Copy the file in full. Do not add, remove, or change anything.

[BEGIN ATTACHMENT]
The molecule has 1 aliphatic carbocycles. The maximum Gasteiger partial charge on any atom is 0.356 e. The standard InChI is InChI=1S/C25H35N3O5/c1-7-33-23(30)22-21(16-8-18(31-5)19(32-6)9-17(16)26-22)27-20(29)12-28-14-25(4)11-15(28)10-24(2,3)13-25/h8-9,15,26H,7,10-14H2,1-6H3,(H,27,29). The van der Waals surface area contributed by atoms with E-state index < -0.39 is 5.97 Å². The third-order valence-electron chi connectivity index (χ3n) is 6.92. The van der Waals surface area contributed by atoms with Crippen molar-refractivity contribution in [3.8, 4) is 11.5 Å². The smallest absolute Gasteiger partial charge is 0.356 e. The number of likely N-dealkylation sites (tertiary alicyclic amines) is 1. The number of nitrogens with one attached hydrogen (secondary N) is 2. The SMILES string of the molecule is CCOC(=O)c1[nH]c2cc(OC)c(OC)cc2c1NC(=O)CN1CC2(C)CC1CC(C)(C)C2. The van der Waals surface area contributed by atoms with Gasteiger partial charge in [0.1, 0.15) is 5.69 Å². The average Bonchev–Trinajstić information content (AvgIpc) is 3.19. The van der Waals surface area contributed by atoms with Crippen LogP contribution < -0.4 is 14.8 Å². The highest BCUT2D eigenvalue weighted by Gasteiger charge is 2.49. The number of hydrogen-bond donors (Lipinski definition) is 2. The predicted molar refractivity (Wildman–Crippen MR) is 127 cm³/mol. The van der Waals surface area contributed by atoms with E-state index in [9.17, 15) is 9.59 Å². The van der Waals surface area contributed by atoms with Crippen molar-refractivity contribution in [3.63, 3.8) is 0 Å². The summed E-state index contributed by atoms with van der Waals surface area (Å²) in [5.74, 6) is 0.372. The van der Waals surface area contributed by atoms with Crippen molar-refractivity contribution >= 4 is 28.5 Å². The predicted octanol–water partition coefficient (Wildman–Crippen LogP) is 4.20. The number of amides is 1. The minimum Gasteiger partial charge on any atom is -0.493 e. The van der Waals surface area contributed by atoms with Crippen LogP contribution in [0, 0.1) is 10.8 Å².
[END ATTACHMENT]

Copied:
The molecule has 1 aliphatic carbocycles. The maximum Gasteiger partial charge on any atom is 0.356 e. The standard InChI is InChI=1S/C25H35N3O5/c1-7-33-23(30)22-21(16-8-18(31-5)19(32-6)9-17(16)26-22)27-20(29)12-28-14-25(4)11-15(28)10-24(2,3)13-25/h8-9,15,26H,7,10-14H2,1-6H3,(H,27,29). The van der Waals surface area contributed by atoms with E-state index < -0.39 is 5.97 Å². The third-order valence-electron chi connectivity index (χ3n) is 6.92. The van der Waals surface area contributed by atoms with Crippen molar-refractivity contribution in [3.8, 4) is 11.5 Å². The smallest absolute Gasteiger partial charge is 0.356 e. The number of likely N-dealkylation sites (tertiary alicyclic amines) is 1. The number of nitrogens with one attached hydrogen (secondary N) is 2. The SMILES string of the molecule is CCOC(=O)c1[nH]c2cc(OC)c(OC)cc2c1NC(=O)CN1CC2(C)CC1CC(C)(C)C2. The van der Waals surface area contributed by atoms with Gasteiger partial charge in [0.1, 0.15) is 5.69 Å². The average Bonchev–Trinajstić information content (AvgIpc) is 3.19. The van der Waals surface area contributed by atoms with Crippen LogP contribution < -0.4 is 14.8 Å². The highest BCUT2D eigenvalue weighted by Gasteiger charge is 2.49. The number of hydrogen-bond donors (Lipinski definition) is 2. The predicted molar refractivity (Wildman–Crippen MR) is 127 cm³/mol. The van der Waals surface area contributed by atoms with E-state index in [9.17, 15) is 9.59 Å². The van der Waals surface area contributed by atoms with Crippen molar-refractivity contribution in [3.63, 3.8) is 0 Å². The summed E-state index contributed by atoms with van der Waals surface area (Å²) in [5.74, 6) is 0.372. The van der Waals surface area contributed by atoms with Crippen molar-refractivity contribution >= 4 is 28.5 Å². The predicted octanol–water partition coefficient (Wildman–Crippen LogP) is 4.20. The number of amides is 1. The minimum Gasteiger partial charge on any atom is -0.493 e. The van der Waals surface area contributed by atoms with Crippen LogP contribution in [0, 0.1) is 10.8 Å².